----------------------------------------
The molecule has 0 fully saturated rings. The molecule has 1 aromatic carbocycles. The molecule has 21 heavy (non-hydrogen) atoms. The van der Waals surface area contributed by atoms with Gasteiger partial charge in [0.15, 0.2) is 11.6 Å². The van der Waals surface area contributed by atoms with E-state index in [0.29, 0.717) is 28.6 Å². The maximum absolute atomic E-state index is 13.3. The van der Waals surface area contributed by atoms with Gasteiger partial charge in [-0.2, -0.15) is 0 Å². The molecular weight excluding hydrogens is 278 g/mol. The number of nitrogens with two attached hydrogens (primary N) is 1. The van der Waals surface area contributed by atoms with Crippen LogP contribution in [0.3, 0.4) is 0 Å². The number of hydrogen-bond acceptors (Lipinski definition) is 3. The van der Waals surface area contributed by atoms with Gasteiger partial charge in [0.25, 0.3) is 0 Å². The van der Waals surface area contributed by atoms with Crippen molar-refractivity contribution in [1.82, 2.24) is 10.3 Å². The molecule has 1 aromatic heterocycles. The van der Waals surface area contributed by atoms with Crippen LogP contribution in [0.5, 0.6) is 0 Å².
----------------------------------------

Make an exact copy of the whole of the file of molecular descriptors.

The molecule has 0 fully saturated rings. The molecule has 1 aromatic carbocycles. The molecule has 21 heavy (non-hydrogen) atoms. The van der Waals surface area contributed by atoms with Gasteiger partial charge in [0.15, 0.2) is 11.6 Å². The van der Waals surface area contributed by atoms with E-state index in [0.29, 0.717) is 28.6 Å². The maximum absolute atomic E-state index is 13.3. The van der Waals surface area contributed by atoms with Gasteiger partial charge in [-0.2, -0.15) is 0 Å². The molecular weight excluding hydrogens is 278 g/mol. The number of nitrogens with two attached hydrogens (primary N) is 1. The van der Waals surface area contributed by atoms with Crippen LogP contribution in [0.3, 0.4) is 0 Å². The number of hydrogen-bond acceptors (Lipinski definition) is 3. The van der Waals surface area contributed by atoms with Gasteiger partial charge in [0.25, 0.3) is 0 Å². The van der Waals surface area contributed by atoms with Crippen molar-refractivity contribution in [1.82, 2.24) is 10.3 Å². The molecule has 1 aromatic heterocycles. The van der Waals surface area contributed by atoms with Crippen LogP contribution in [0.5, 0.6) is 0 Å².